Boredom can lead to many things. Don’t let it take over your mind, for it will empty it of all else – and that way madness lies.

lunes, 23 de enero de 2017

Recognition before Death

Bob Dylan, 75, is the first musician to win the Nobel Prize for Literature. This could be the most radical choice in a history stretching back to 1901 when the award was first set up by Alfred Nobel. In choosing a popular musician for the literary world’s highest honour, the Swedish Academy, has set off a debate about whether song lyrics have the same artistic value as poetry or novels. 

 The author Salman Rushdie said he was delighted with Dylan’s win and confessed that his lyrics had been “an inspiration to me all my life ever since I first heard a Dylan album at school. The frontiers of literature keep widening, and it’s exciting that the Nobel Prize recognises that.”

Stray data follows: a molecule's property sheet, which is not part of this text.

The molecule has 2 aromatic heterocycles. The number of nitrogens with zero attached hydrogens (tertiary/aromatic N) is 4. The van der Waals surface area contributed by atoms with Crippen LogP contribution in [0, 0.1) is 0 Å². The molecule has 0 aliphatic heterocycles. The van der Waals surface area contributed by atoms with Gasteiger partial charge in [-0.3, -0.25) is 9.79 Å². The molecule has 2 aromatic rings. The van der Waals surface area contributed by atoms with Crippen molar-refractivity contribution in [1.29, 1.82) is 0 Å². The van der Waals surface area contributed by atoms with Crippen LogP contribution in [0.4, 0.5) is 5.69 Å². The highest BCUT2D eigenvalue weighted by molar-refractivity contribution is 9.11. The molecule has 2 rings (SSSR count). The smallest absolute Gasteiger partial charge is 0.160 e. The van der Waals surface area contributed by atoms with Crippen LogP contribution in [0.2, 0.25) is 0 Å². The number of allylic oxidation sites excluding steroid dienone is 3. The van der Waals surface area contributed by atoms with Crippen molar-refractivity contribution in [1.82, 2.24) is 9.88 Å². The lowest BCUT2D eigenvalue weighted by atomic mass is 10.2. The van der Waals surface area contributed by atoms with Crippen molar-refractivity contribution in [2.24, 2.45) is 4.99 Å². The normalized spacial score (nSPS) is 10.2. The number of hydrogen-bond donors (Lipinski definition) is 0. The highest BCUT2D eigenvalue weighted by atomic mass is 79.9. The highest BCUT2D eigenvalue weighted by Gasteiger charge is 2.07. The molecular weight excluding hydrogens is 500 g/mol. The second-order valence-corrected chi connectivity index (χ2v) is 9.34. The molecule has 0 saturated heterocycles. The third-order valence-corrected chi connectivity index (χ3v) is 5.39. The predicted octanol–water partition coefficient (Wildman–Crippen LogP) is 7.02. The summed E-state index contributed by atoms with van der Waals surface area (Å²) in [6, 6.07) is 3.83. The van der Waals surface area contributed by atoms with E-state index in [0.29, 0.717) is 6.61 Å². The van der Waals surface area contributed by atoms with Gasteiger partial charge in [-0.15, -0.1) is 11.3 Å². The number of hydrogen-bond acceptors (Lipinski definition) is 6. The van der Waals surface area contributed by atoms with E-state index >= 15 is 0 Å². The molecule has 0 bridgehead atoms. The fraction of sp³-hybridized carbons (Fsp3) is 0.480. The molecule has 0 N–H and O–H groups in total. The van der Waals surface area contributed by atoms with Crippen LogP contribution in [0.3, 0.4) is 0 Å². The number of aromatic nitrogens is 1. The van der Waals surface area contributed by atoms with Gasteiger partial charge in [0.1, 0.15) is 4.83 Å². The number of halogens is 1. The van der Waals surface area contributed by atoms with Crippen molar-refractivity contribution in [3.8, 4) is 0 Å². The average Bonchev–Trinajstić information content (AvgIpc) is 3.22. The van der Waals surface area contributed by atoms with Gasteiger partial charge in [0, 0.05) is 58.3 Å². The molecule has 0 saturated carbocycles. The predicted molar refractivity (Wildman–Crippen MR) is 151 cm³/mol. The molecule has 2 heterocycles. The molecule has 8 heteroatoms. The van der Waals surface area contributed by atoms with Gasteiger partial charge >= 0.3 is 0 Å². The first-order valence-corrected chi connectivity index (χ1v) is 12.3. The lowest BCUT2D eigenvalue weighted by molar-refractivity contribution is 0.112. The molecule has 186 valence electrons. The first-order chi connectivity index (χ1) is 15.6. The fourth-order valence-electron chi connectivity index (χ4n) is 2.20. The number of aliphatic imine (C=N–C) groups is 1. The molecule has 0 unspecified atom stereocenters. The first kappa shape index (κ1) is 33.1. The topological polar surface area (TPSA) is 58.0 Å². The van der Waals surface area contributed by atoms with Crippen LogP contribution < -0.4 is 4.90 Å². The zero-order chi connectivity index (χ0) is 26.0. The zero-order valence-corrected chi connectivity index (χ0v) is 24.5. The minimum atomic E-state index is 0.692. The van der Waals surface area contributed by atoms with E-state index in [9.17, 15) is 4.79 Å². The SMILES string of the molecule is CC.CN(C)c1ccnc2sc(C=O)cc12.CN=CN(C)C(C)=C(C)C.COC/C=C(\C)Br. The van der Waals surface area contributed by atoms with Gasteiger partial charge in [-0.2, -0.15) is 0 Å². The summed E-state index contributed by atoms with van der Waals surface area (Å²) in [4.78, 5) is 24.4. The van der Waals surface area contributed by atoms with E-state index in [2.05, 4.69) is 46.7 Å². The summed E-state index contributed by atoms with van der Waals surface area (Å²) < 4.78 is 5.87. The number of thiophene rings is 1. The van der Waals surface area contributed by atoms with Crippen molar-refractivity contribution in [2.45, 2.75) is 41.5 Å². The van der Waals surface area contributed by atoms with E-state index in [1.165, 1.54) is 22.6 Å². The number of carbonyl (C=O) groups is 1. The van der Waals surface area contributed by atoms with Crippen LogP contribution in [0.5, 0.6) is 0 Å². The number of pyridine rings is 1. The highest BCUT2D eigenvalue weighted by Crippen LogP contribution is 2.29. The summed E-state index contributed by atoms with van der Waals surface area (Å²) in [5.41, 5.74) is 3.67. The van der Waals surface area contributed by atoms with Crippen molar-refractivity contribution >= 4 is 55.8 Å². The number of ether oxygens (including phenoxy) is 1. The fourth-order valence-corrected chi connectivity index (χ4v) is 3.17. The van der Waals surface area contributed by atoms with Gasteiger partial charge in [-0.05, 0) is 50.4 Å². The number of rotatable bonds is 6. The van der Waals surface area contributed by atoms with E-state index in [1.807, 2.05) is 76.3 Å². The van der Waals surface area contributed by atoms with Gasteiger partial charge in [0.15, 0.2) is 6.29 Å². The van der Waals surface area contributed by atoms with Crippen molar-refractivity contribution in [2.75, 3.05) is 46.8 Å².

But others called the academy’s decision misguided and questioned whether song writing, however brilliant, rises to the level of literature. Irvine Welsh said that, “His haunting music and lyrics have always seemed, in the deepest sense to touch human hearts. “ However, she added that despite being a Dylan fan she believed that “this is an ill-conceived nostalgia award wrenched from the rancid prostates of senile, gibbering hippies.” 

 I think Bob Dylan’s ideas are deeply poetic and there is no doubt that he is regarded as one of the most influential figures in contemporary popular culture, though his music has always proved divisive. Dylan can never be accused of choosing trivial themes; his lyrics cover such profound topics as war, heartbreak, betrayal, death and moral faithlessness in songs that bring beauty to life’s greatest tragedies.